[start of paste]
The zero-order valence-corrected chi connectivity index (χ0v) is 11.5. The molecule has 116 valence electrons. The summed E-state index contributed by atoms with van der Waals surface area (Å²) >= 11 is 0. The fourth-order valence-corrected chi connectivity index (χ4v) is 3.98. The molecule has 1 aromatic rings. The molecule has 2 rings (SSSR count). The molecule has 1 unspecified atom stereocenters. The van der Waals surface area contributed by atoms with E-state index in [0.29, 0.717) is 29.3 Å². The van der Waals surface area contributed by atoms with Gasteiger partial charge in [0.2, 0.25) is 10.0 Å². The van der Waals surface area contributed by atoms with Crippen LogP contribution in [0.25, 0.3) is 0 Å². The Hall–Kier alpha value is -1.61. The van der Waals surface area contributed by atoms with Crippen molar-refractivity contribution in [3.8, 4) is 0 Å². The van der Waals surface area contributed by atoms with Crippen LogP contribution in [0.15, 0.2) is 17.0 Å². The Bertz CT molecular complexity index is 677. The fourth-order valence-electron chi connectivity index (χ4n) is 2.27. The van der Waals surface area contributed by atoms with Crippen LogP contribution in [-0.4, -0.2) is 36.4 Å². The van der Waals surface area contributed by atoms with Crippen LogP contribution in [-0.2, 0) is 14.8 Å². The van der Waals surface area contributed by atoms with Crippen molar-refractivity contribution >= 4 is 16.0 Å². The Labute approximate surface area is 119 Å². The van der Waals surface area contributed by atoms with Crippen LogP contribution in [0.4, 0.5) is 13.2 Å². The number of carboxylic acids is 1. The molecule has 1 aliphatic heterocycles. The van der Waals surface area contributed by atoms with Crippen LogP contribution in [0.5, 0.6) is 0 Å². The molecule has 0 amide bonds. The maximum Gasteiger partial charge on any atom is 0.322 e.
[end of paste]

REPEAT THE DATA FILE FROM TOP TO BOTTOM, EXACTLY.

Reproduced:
The zero-order valence-corrected chi connectivity index (χ0v) is 11.5. The molecule has 116 valence electrons. The summed E-state index contributed by atoms with van der Waals surface area (Å²) >= 11 is 0. The fourth-order valence-corrected chi connectivity index (χ4v) is 3.98. The molecule has 1 aromatic rings. The molecule has 2 rings (SSSR count). The molecule has 1 unspecified atom stereocenters. The van der Waals surface area contributed by atoms with E-state index in [0.29, 0.717) is 29.3 Å². The van der Waals surface area contributed by atoms with Gasteiger partial charge in [0.2, 0.25) is 10.0 Å². The van der Waals surface area contributed by atoms with Crippen LogP contribution in [0.25, 0.3) is 0 Å². The Hall–Kier alpha value is -1.61. The van der Waals surface area contributed by atoms with Crippen molar-refractivity contribution in [3.8, 4) is 0 Å². The van der Waals surface area contributed by atoms with Crippen LogP contribution in [0.15, 0.2) is 17.0 Å². The Bertz CT molecular complexity index is 677. The fourth-order valence-electron chi connectivity index (χ4n) is 2.27. The van der Waals surface area contributed by atoms with Crippen LogP contribution in [-0.4, -0.2) is 36.4 Å². The van der Waals surface area contributed by atoms with Crippen LogP contribution in [-0.2, 0) is 14.8 Å². The van der Waals surface area contributed by atoms with Crippen molar-refractivity contribution >= 4 is 16.0 Å². The Labute approximate surface area is 119 Å². The van der Waals surface area contributed by atoms with Crippen LogP contribution in [0.4, 0.5) is 13.2 Å². The number of carboxylic acids is 1. The molecule has 1 aliphatic heterocycles. The van der Waals surface area contributed by atoms with Crippen LogP contribution in [0.5, 0.6) is 0 Å². The molecule has 0 amide bonds. The maximum Gasteiger partial charge on any atom is 0.322 e.